Exploring Boston's neighborhood histories: An intro to an Archives blog series

In 1976, Boston held its bicentennial celebration, Boston 200. The celebration included many events and publications about Boston during the American Revolution. However, Boston wanted to celebrate the City's entire history, so they also created programming about the history of Boston's diverse neighborhoods. The Mayor's Office of the Bicentennial established the Boston 200 Corporation, a nonprofit agency, in 1972 to plan and conduct the celebration of the Bicentennial. Boston 200 ran from 1972 through 1976.

Map of Boston, 1806

The Mayor's Office organized Boston 200 into various program areas. These program areas included Citygame, Festival American, Neighborhood and Community Programs, and Visitor Services.

Boston 200 Cleanup Crew, circa 1974-1976

Citygame consisted of a series of exhibitions on life in Boston through three centuries and thematic exhibits on aspects of City life. The theme of this program was "The City is the Exhibit. Festival American consisted of commemorative events, re-enactments, parades, concerts, arts, crafts, and festivals. Visitor Services consisted of programs designed to help visitors navigate the City and the Bicentennial programs.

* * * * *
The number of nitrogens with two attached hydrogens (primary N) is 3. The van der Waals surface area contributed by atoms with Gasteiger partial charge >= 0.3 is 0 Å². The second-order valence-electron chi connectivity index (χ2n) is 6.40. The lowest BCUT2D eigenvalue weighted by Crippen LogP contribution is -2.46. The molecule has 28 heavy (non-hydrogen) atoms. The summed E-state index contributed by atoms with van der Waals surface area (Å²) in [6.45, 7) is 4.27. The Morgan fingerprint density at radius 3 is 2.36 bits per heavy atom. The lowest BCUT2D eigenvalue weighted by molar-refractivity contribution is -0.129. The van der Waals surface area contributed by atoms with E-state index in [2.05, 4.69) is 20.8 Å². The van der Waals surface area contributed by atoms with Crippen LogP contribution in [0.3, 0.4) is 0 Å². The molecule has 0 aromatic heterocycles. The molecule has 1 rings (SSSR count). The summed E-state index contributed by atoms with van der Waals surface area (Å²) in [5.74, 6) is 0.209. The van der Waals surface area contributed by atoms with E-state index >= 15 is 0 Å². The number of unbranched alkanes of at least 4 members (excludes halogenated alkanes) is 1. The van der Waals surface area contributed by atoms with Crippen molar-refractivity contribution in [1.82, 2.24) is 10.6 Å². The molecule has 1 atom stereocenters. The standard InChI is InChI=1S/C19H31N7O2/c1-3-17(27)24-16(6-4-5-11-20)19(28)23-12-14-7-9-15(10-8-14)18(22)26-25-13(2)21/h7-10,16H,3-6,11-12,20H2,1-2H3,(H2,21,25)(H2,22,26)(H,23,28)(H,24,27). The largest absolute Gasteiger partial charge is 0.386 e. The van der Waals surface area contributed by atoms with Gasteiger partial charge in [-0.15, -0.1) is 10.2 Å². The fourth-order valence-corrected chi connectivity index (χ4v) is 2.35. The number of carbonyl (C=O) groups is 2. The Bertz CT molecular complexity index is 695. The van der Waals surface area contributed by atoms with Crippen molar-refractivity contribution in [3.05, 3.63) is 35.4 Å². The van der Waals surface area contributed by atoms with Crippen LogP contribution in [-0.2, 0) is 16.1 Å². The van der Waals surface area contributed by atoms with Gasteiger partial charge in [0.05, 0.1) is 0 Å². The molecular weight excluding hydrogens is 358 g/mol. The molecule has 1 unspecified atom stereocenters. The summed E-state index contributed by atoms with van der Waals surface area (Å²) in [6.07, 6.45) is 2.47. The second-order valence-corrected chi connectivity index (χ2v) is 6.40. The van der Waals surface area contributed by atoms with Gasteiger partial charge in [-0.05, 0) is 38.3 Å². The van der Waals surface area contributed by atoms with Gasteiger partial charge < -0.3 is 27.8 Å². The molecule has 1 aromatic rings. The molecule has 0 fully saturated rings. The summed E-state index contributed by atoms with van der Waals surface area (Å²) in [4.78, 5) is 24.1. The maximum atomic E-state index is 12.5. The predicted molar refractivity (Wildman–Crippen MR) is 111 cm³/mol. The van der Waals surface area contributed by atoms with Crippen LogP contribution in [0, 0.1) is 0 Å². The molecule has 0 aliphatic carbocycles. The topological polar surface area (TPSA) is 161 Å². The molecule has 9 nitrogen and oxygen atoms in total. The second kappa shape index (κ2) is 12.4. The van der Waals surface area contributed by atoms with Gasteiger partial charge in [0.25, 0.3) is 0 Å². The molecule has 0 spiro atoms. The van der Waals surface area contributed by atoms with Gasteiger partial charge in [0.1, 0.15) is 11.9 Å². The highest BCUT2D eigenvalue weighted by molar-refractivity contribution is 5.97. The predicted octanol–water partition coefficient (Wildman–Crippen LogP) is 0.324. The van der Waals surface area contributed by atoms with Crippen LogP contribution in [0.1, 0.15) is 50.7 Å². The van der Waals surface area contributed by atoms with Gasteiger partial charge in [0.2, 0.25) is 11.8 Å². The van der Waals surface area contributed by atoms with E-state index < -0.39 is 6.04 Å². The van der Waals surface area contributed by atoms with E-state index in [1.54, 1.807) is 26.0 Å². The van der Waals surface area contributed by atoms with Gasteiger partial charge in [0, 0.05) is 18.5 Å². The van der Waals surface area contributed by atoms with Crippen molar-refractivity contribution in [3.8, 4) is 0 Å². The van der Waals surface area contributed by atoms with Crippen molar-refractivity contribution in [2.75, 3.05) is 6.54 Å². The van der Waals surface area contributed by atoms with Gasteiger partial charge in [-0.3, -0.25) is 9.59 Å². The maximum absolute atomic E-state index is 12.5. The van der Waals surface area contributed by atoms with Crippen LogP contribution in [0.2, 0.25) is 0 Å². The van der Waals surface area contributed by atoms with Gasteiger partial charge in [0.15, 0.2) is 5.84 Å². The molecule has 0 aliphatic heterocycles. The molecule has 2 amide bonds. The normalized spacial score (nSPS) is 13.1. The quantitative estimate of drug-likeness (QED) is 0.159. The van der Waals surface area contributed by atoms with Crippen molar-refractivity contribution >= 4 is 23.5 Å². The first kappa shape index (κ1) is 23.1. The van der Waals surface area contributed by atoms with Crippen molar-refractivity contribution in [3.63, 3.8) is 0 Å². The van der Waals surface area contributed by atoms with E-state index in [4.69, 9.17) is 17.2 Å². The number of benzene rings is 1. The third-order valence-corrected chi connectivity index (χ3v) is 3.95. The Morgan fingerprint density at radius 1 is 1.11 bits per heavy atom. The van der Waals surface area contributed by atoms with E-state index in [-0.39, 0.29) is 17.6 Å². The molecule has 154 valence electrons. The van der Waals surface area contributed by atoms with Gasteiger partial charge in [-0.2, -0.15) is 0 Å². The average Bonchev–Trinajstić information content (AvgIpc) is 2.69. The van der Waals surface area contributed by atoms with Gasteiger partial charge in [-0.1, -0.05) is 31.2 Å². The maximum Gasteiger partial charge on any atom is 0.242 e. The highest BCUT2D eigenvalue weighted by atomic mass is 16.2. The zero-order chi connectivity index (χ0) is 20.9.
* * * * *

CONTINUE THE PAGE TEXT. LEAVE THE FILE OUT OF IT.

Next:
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Neighborhood and Community programs explored and celebrated the histories of Boston's neighborhoods and their residents. This program area consisted of neighborhood exhibits, booklets by residents, visible projects, and local preservation programs. This program included a collection of oral histories. Keep an eye out: this summer we will be posting a weekly series of posts highlighting some of these oral histories!

Boston 200 Neighborhood History Exhibit in Mission Hill/Parker Hill

My name is Colleen Nugent and I am a History PhD student at Northeastern University, completing my fieldwork at the Boston City Archives. I grew up right outside of Boston, in Bedford. I am very excited to go through these oral histories and get an understanding of the City from the perspective of people who lived in it during the 20th century. Please join me in uncovering more about Boston's history from the mouthes of its residents

Colleen Nugent is a History PhD Candidate at Northeastern University, with certificates in Digital Humanities, Public History, and Women, Gender, and Sexuality Studies. You can follow her at clnugent.net.stats

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